Anchorage Resident Sentenced for Hunting in national Park
Anchorage, Alaska – United States Attorney Karen L. Loeffler announced that on January 21, 2010, David Talmadge Harger, resident of Anchorage, Alaska, was sentenced to a term of one year probation, a fine of $1,000 and a loss of hunting privileges as a result of his guilty plea in federal court to a charge of illegally hunting bull moose in Denali National Park in September 2008.
Harger, age 56, was sentenced by United States District Court Magistrate Judge Deborah M. Smith.
According to information presented to the court by Assistant United States Attorney Steven Skrocki, who prosecuted the case, Harger and an associate were hunting bull moose one and-a-half miles within the Denali National Park boundary near the confluence of the Kanikula and Tokositna rivers. Court documents revealed that the two men used a Piper Supercub to fly into the area. After verification that the aircaft was inside park boundaries, National Park Service Law Enforcement personnel landed on the scene to investigate.
According to information presented to the court, Harger admitted to hunting and actually calling in a sublegal bull moose. When advised he was hunting inside the Park boundary, Harger falsely claimed that the Alaska Department of Fish and Game stated they could hunt in that area. Despite having an aircraft GPS, a topo map, state game regulations booklet and obvious geographical landmarks, neither defendant bothered to ascertain or verify their location.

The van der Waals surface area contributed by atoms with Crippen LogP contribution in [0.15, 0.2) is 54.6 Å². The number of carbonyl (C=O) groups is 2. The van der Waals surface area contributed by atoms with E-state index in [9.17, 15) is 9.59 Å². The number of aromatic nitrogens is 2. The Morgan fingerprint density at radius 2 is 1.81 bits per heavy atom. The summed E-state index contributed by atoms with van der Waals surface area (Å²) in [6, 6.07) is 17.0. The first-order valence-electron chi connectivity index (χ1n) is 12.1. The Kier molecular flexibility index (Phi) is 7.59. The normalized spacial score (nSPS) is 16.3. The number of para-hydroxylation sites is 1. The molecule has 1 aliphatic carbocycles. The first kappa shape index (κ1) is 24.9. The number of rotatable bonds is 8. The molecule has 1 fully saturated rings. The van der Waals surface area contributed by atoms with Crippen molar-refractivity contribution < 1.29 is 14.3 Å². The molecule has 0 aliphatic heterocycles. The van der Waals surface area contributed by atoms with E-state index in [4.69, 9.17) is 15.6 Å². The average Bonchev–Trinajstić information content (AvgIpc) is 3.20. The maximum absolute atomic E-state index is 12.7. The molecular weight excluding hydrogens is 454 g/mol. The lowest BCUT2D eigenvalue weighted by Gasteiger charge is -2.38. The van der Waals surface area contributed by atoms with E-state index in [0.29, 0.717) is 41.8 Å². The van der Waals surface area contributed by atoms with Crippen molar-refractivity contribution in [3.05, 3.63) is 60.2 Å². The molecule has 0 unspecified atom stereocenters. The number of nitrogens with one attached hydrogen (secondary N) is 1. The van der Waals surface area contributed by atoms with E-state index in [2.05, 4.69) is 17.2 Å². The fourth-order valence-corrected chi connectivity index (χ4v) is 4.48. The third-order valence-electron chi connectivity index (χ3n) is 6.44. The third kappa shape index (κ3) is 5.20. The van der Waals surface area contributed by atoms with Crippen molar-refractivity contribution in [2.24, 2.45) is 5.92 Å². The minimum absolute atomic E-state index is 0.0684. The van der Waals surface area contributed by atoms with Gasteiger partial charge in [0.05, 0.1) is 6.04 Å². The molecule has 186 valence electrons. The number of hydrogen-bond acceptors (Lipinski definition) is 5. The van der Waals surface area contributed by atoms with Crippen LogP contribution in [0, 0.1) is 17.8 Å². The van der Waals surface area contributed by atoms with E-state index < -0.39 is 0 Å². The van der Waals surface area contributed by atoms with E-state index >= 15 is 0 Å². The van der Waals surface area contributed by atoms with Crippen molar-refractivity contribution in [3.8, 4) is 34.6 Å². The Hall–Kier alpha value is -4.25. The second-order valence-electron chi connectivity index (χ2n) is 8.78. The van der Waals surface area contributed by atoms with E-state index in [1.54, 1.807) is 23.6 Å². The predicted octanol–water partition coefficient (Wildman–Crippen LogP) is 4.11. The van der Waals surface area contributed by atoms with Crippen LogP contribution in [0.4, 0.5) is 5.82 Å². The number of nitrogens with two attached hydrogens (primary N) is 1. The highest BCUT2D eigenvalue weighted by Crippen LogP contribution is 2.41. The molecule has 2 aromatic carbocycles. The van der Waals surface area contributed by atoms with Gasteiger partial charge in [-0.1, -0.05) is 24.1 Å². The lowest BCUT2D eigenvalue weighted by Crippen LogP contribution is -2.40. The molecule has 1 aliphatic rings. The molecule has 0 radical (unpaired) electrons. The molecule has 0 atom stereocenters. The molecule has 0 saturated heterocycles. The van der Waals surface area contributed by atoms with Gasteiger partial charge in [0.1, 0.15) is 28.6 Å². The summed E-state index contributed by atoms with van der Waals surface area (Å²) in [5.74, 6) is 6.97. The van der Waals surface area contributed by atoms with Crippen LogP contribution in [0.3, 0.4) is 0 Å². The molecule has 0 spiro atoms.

At sentencing, the court was advised that there is a wealth of public and free information available to sport hunters including maps with downloadable GPS waypoints posted on the Denali National Park website. Peter Armington, Chief of Visitor and Resource Protection at Denali, stated “Since the primary purpose of the park is to protect wildlife, Mr. Harger was very fortunate in having the patrolling rangers interrupt his hunt. Had he killed a bull moose within the National Park, the Park Service would have sought substantially greater penalties.”
Rangers from the National Park Service, Talkeetna Ranger Station led the investigation that led to the prosecution of Harger. Harger’s associate has been charged and is awaiting arraignment.